‘Dr. Fell and the Playground of Doom’ inspired by illustration

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David NeilsenMiddle grade is the sweet spot for many writers. It’s the age group in which it seems anything is possible. David Neilsen is a classically trained actor and storyteller, a journalist and a theater/improvisation teacher for children and adults. He writes for all audiences, but says he loves writing middle grade because of the realm of possibility within the genre.

“I like to create a sense of wonder, and that emotion, in my mind, has always worked well at this age,” David told Cracking the Cover. “Middle-grade readers are old enough to handle a full story, handle some twists and turns, handle a little darkness. But they’re still young enough to be ready to suspend disbelief. In YA, a lot of the magic disappears for a time — teenagers are too cool for magic. But Middle-grade readers? They eat it up.”

David’s debut novel, “Dr. Fell and the Playground of Doom,” is the story of an abandoned home that becomes a fantastical playground. Dr. Fell crafts the playground to win over the neighborhood children, but his motives are, as you might expect, dastardly. Only Jerry, Nancy, and Gail, the first three children who met Dr. Fell, seem immune to the pull of his extravagant wonderland, and it’s up to them to break his hold on kids and parents alike.

Dr. Fell and the Playground of DoomThe idea for the “Dr. Fell’s Playground of Doom” came from an illustration by the late children’s illustrator Trina Schart Hyman. The image had been hanging at David’s in-laws home for years.

“It shows a man in a suit and top hat leering down at a little girl, who looks back at him suspiciously,” David said. “The man has a large basket strapped to his back out of which are sticking various arms, legs, and heads of little children. It’s labeled ‘Dr. Fell,’ and Hyman drew it when asked to create an image from her favorite fable or fairy tale. Curious, I looked up Dr. Fell online and discovered the four-line poem written in 1680, which I’ve included at the beginning of my book.”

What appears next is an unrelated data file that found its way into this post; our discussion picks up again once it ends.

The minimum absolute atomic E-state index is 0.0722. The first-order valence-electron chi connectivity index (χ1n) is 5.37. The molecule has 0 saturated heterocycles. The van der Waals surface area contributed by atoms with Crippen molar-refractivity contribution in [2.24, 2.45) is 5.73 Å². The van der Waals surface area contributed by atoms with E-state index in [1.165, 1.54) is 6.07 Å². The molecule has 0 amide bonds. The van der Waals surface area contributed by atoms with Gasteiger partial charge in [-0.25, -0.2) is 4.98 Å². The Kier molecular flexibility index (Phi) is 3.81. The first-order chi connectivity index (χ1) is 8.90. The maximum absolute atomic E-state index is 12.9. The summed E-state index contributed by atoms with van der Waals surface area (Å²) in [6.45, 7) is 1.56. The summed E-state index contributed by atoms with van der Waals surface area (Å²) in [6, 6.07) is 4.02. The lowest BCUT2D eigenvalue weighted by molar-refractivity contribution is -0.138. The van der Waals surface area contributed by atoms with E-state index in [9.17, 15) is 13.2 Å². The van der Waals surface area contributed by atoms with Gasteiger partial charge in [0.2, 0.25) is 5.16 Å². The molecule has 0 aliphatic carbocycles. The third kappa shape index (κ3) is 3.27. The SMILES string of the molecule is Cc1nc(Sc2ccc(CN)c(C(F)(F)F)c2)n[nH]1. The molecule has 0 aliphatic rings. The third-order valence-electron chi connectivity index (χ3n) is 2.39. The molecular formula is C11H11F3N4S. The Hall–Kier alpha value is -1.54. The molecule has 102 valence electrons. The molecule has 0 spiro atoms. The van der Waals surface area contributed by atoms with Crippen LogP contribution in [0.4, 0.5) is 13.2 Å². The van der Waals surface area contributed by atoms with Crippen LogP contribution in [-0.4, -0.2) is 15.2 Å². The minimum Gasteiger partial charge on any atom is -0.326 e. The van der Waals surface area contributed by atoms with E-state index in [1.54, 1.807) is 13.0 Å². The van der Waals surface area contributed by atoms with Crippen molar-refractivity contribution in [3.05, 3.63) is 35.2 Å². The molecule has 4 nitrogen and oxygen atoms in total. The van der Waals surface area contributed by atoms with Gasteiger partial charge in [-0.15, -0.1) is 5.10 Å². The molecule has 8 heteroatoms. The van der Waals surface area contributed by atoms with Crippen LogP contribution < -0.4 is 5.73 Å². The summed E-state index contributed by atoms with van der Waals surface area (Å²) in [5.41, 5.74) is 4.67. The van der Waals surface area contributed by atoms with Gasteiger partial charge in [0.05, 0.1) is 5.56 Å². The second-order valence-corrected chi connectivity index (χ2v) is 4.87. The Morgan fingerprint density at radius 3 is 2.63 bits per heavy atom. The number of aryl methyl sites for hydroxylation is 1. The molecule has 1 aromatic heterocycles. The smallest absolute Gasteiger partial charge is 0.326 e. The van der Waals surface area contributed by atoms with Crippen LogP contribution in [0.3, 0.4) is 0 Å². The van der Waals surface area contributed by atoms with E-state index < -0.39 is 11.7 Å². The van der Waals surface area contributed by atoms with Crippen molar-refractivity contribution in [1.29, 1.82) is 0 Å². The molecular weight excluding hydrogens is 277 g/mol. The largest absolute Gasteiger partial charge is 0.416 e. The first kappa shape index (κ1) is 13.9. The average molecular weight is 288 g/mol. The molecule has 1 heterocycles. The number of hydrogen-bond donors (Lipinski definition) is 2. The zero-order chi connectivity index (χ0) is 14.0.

There are three main characters in “Dr. Fell and the Playground of Doom.” Four if you include Dr. Fell. As difficult as it may sound to create a balance between all of them, David says it all happened organically.

“I never really thought about needing to balance the characters,” David said. “The three children are the main characters, and I worked to ensure that each of them had their moment, and that Dr. Fell could not have been dealt with by any one or even two of them. It had to be all three. Since they each had a part to play, I needed to be sure to set up each of them individually. Also, I made sure to give each pairing some time together, to show how they work together without the third member of their little group.”

Upon reading “Dr. Fell and the Playground of Doom” you can’t help but wonder if the author himself would risk everything to join the excitement on the playground. The answer is “In a Heartbeat!”

“There are some massively wonderful things about the playground, and as a kid I would not have been able to resist,” David said. “In fact, I still love playgrounds — several years ago I spearheaded a committee in my village to build a new awesome playground for one of the elementary schools.”


Dr. Fell and the Playground of Doom Blog Tour:

We hope you’re enjoying the blog tour for David Neilsen’s Dr. Fell and the Playground of Doom! In case you missed yesterday’s post, head over to The Book Wars to check it out. The tour continues tomorrow on Blackplume.


Learn more about David Neilsen and “Dr. Fell and the Playground of Doom” by reading the complete transcript of his interview with Cracking the Cover.

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About Author

Jessica Harrison is the main reviewer behind Cracking the Cover. Prior to creating Cracking the Cover, Jessica worked as the in-house book critic for the Deseret News, a daily newspaper in Salt Lake City. Jessica also worked as a copy editor and general features writer for the paper. Following that, Jessica spent two years with an international company as a social media specialist. She is currently a freelance writer/editor. She is passionate about reading and giving people the tools to make informed decisions in their own book choices.

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